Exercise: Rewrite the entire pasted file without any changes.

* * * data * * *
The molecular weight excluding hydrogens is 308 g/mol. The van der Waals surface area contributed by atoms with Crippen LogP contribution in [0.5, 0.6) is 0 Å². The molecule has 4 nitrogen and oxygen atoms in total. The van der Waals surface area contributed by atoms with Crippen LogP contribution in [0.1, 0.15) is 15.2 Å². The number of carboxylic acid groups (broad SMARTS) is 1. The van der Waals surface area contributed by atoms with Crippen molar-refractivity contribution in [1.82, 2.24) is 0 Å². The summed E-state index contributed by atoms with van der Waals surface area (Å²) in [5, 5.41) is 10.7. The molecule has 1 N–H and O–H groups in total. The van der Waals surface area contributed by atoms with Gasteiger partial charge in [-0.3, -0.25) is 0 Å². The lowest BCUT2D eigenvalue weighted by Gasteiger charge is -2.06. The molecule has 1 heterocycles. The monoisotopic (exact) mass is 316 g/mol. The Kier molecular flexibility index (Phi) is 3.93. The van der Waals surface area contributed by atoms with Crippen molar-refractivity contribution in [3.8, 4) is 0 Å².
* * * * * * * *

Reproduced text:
The molecular weight excluding hydrogens is 308 g/mol. The van der Waals surface area contributed by atoms with Crippen LogP contribution in [0.5, 0.6) is 0 Å². The molecule has 4 nitrogen and oxygen atoms in total. The van der Waals surface area contributed by atoms with Crippen LogP contribution in [0.1, 0.15) is 15.2 Å². The number of carboxylic acid groups (broad SMARTS) is 1. The van der Waals surface area contributed by atoms with Crippen molar-refractivity contribution in [1.82, 2.24) is 0 Å². The summed E-state index contributed by atoms with van der Waals surface area (Å²) in [5, 5.41) is 10.7. The molecule has 1 N–H and O–H groups in total. The van der Waals surface area contributed by atoms with Gasteiger partial charge in [-0.3, -0.25) is 0 Å². The lowest BCUT2D eigenvalue weighted by Gasteiger charge is -2.06. The molecule has 1 heterocycles. The monoisotopic (exact) mass is 316 g/mol. The Kier molecular flexibility index (Phi) is 3.93. The van der Waals surface area contributed by atoms with Crippen molar-refractivity contribution in [3.8, 4) is 0 Å².